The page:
I have questions about the proposed artwork for the downtown arena plaza. It’s not my intention to be the spokesperson for local artists; I speak only for myself.
I don’t agree that all the arena art should be local. Why? Because if every city limited their public art to only local artists, there would be a logical conclusion: Sacramento artists would eventually be limited to only local art projects. I’m currently working on a large sculpture for Los Angeles County, and am glad to have that opportunity despite not being an L.A. artist.
However, I do believe local artists should not be limited to only areas reserved for local artwork. We should also be allowed to compete in all national and international calls for artists in Sacramento.
In the original arena public art budget, $3.5 million was earmarked for plaza artwork. That is a significant amount of money. With an open competition for all artists, we might have seen something amazing designed specifically for that space and use. The opposite has happened.
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Art that is just purchased and “plopped” somewhere is called “plop art.” The sculpture by Jeff Koons – part of his “Coloring Book” series and inspired by a child’s drawing of Piglet from “Winnie the Pooh” – is plop art.
This raises the question of how it was chosen. While there is precedent for the Sacramento Metropolitan Arts Commission making direct purchases rather than commissioning artwork, it’s never been for such a monumental piece. When the Gagosian Gallery said that the Koons sculpture was available for a limited time only, the arts commission jumped on it.
But why? Because the artist is famous? Because some members of the panel are enamored by Koons? Because Koons has sold his artwork for higher prices than any other living artist? Because if it’s expensive, it must be good?
Some say that the Koons sculpture will attract visitors to Sacramento. I have my doubts. The arena version will be the fifth edition Koons has produced. There is not one original. They are just colored differently.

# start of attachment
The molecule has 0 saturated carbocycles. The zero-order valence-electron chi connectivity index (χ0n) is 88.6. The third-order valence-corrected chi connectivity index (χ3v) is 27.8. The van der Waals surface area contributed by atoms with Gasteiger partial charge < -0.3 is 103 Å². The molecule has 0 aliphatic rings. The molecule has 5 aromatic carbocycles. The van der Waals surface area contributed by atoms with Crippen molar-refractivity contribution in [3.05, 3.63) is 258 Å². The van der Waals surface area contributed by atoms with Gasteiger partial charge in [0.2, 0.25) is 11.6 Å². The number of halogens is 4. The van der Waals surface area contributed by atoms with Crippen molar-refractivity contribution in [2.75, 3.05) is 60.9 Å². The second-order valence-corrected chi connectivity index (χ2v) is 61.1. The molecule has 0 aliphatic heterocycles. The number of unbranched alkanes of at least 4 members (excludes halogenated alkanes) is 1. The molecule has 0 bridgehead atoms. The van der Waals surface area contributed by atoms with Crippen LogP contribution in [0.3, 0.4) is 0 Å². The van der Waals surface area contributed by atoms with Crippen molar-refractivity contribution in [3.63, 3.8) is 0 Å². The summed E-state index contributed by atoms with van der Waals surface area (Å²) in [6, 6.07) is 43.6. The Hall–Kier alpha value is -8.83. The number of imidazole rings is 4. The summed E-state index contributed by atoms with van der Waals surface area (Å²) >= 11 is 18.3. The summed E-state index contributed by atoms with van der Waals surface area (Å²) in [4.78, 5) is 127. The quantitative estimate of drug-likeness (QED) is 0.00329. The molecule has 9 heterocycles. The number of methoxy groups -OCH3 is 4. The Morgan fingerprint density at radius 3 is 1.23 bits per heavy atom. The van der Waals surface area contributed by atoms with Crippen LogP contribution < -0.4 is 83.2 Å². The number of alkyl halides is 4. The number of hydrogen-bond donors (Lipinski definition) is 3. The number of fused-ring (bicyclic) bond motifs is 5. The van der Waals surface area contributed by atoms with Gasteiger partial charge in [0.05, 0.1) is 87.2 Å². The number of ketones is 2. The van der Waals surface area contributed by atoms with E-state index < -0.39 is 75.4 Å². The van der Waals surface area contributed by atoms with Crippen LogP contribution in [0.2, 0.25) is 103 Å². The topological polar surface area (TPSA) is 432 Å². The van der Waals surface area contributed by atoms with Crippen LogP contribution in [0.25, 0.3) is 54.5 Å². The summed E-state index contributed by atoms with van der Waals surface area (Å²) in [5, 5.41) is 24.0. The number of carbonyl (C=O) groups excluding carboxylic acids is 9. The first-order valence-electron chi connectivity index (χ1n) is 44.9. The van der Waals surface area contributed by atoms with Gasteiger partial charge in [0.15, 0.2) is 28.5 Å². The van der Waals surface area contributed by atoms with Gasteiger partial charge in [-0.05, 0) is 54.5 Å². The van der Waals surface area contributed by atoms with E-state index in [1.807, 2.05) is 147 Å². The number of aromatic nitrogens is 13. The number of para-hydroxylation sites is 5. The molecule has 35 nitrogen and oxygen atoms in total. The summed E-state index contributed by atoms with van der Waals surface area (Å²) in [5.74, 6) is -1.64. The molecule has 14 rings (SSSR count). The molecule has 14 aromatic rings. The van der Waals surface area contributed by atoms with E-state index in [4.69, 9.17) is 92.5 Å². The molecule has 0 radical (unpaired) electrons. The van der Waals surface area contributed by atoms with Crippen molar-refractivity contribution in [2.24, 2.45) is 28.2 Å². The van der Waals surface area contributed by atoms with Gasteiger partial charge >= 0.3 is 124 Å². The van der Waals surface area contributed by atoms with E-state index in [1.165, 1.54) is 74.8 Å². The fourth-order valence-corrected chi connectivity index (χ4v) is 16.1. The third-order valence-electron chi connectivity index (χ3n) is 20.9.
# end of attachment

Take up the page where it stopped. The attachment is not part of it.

Some say we didn’t have time to commission a major artwork before the arena opens in October 2016; the only option was to purchase existing art. Yet Koons has a six-month grace period in the proposed contract before the City Council on Tuesday night.
Why not use some of that six months’ leeway now and see what we might get in an open competition? Also, if time truly permits only a direct purchase, $8 million could buy lots of amazing art. The budget includes $3 million in generous private donations; would the donors reconsider making their money contingent on the selection of this particular Koons sculpture?
The goal is to get the best art possible. The question is: Is this sculpture the best we can do?
Another major issue is maintenance. The sculpture’s highly touted reflective finish was not designed for permanent exterior installation. The maintenance manual states: “When the sculpture is exposed to the elements, the surface may become lusterless and matte, stained or may decompose.”
While the manual does say it is “suitable for outdoor display,” it also says the sculpture should not be touched in the regular course of display. No sculpture in this series has yet to be permanently installed outdoors. A special coating is being added to protect it from graffiti, but again, there is no guarantee. Would you purchase an $8 million item with no guarantees?
In every public art project I’ve ever created, I’ve had to show that it could last 20 to 25 years, and a conservator has had to approve that claim. Why not hold the Koons sculpture to that same standard?
Finally, is Sacramento opening itself up to legal problems? Piglet is a Disney character, and Koons has been successfully sued for copyright infringement. If there’s a copyright issue here, could city taxpayers be liable?
I hope the City Council will carefully consider the questions raised here.
Merle Axelrad is a Sacramento artist whose work is featured at City Hall and the state Environmental Protection Agency building.